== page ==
For atomic actions purposes, object states in the store can be principally in two distinct states: OS_COMMITTED or OS_UNCOMMITTED. An object state starts in the OS_COMMITTED state, but when it is modified under the control of an atomic action, a new second object state may be written that is in the OS_UNCOMMITTED state. If the action commits, this second object state replaces the original and becomes OS_COMMITTED. If the action aborts, this second object state is discarded. All of the implementations provided with this release handle these state transitions by making use of shadow copies of object states. However, any other implementation that maintains this abstraction is permissible.

Object states may become hidden, and thus inaccessible, under the control of the crash recovery system.

You can browse the contents of a store through the allTypes and allObjUids operations. allTypes returns an InputObjectState containing all of the type names of all objects in a store, terminated by a null name. allObjUids returns an InputObjectState containing all of the Uids of all objects of a given type, terminated by the special Uid.nullUid().

This section briefly describes the characteristics and optimizations of each of the supplied implementations of the persistent object store. Persistent object states are mapped onto the structure of the file system supported by the host operating system.

The JDBCStore uses a JDBC database to save persistent object states. When used in conjunction with the Transactional Objects for Java API, nested transaction support is available. In the current implementation, all object states are stored as Binary Large Objects (BLOBs) within the same table. The limitation on object state size imposed by using BLOBs is 64k. If you try to store an object state which exceeds this limit, an error is generated and the state is not stored. The transaction is subsequently forced to roll back.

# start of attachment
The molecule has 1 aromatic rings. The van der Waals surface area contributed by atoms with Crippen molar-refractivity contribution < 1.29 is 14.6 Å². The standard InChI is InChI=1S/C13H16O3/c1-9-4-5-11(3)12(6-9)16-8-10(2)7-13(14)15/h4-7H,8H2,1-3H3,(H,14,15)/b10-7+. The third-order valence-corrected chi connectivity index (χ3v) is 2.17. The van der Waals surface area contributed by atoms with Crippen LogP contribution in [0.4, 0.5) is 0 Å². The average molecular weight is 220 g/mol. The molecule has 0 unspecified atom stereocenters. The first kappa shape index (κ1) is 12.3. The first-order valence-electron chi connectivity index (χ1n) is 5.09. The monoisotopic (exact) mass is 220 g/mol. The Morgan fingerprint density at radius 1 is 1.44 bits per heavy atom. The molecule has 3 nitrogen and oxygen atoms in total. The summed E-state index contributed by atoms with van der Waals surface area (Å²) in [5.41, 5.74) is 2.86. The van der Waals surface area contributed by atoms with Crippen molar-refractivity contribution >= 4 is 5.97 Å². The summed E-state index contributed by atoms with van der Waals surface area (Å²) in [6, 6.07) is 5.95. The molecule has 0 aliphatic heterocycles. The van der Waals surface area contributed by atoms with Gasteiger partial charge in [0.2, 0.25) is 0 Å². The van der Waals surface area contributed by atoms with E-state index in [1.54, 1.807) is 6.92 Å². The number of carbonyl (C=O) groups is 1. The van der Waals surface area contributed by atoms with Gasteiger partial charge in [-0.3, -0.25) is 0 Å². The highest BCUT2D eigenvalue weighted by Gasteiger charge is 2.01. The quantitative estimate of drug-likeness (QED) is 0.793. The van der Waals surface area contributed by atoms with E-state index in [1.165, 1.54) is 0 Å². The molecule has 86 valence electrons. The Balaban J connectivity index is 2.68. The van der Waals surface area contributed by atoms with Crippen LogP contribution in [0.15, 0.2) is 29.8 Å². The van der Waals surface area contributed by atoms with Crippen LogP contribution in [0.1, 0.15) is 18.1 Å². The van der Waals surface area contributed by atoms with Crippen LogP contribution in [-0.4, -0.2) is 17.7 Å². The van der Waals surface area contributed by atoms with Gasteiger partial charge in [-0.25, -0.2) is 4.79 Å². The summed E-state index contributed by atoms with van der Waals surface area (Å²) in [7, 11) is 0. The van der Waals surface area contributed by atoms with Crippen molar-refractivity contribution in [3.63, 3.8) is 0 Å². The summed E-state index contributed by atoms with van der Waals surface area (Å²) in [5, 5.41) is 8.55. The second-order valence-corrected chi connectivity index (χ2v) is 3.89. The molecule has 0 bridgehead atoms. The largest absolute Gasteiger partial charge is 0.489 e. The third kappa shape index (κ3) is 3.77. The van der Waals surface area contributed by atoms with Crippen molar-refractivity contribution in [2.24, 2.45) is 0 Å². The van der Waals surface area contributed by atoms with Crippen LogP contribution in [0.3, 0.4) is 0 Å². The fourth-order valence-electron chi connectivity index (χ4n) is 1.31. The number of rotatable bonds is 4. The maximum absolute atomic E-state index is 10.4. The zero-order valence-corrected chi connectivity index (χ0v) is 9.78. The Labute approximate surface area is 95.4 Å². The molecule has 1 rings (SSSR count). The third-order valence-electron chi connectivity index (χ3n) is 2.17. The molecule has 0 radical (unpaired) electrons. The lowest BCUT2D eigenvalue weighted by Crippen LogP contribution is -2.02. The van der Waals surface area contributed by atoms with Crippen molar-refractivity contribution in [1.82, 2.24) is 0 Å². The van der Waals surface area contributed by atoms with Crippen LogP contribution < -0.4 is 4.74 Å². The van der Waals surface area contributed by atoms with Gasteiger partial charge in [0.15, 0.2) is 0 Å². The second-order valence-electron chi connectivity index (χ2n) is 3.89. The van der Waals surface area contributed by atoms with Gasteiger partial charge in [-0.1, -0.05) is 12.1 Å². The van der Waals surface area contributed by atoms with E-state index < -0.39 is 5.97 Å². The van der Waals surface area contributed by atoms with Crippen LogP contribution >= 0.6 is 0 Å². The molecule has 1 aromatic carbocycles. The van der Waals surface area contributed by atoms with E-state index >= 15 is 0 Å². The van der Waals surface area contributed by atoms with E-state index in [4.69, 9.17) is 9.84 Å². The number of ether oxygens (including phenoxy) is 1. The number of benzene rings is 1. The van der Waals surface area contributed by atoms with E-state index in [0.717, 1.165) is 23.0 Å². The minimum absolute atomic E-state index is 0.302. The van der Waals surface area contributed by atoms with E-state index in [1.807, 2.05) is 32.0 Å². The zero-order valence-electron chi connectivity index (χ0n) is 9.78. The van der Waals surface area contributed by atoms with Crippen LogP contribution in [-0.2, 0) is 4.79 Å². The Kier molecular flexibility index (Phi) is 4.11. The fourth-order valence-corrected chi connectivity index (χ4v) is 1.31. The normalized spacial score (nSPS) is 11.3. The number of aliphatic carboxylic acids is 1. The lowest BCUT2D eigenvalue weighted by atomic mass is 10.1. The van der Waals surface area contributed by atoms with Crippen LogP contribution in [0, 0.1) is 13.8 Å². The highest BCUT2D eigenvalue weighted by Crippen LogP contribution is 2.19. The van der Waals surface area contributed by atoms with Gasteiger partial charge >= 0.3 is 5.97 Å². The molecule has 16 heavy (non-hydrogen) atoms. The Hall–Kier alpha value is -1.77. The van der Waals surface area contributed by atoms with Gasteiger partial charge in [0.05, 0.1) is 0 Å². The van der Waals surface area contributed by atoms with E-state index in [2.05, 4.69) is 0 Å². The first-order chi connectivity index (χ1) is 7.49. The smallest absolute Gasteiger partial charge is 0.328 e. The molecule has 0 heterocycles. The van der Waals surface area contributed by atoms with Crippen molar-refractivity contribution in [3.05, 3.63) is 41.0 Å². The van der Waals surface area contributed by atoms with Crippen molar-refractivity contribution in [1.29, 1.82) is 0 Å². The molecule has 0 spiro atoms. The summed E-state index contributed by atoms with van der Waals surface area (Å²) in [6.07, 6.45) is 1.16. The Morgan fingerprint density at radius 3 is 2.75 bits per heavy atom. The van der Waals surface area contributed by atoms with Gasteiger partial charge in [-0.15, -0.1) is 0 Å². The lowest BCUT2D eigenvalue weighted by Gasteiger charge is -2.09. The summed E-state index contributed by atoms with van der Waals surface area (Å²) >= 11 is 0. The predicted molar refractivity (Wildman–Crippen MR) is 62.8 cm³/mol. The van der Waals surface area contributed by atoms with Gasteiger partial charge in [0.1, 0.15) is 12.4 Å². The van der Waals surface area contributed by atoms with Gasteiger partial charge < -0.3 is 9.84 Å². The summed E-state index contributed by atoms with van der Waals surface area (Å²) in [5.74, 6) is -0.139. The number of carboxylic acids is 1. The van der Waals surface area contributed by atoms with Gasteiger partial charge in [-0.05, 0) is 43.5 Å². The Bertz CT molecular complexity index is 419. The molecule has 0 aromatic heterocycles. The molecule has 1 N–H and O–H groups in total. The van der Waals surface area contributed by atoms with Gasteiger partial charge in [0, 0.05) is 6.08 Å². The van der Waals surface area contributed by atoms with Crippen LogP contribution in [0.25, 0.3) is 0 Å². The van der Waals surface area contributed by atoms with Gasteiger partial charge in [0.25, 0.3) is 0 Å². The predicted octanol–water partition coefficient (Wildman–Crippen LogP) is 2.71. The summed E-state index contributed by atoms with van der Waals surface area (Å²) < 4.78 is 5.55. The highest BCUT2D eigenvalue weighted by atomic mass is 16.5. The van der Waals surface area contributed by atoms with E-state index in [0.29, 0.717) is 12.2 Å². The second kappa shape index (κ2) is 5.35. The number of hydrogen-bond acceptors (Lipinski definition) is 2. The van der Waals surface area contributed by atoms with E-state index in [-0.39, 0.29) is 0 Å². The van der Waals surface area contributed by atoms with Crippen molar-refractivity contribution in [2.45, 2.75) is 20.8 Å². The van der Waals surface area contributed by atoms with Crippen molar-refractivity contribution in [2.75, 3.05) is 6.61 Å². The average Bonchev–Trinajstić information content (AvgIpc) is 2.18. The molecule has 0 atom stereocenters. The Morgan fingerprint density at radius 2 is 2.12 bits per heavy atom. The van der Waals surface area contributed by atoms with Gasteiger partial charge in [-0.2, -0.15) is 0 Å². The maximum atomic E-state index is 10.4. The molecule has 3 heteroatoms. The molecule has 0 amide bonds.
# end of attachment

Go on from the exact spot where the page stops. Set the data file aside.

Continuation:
When using the JDBC object store, the application must provide an implementation of the JDBCAccess interface, located in the com.arjuna.ats.arjuna.objectstore package:

The implementation of this class is responsible for providing the Connection which the JDBC ObjectStore uses to save and restore object states:


Returns the Connection to use. This method is called whenever a connection is required, and the implementation should use whatever policy is necessary for determining what connection to return. This method need not return the same Connection instance more than once.


Returns one of the Connections acquired from getConnection. Connections are returned if any errors occur when using them.


Used to pass additional arbitrary information to the implementation.

The JDBC object store initially requests the number of Connections defined in the ObjectStoreEnvironmentBean.jdbcPoolSizeInitial property and will use no more than defined in the ObjectStoreEnvironmentBean.jdbcPoolSizeMaximum property.

The implementation of the JDBCAccess interface to use should be set in the ObjectStoreEnvironmentBean.jdbcUserDbAccessClassName property variable.

If overriding the object store implementation, the type of this object store is JDBCStore.

A JDBC object store can be used for managing the transaction log. In this case, the transaction log implementation should be set to JDBCActionStore and the JDBCAccess implementation must be provided via the ObjectStoreEnvironmentBean.jdbcTxDbAccessClassName property variable. In this case, the default table name is JBossTSTxTable.

You can use the same JDBCAccess implementation for both the user object store and the transaction log.

This object store uses the hashed object store, but does not read or write states to the persistent backing store immediately. It maintains the states in a volatile memory cache and either flushes the cache periodically or when it is full. The failure semantics associated with this object store are different from the normal persistent object stores, because a failure could result in states in the cache being lost.

If overriding the object store implementation, the type of this object store is CacheStore.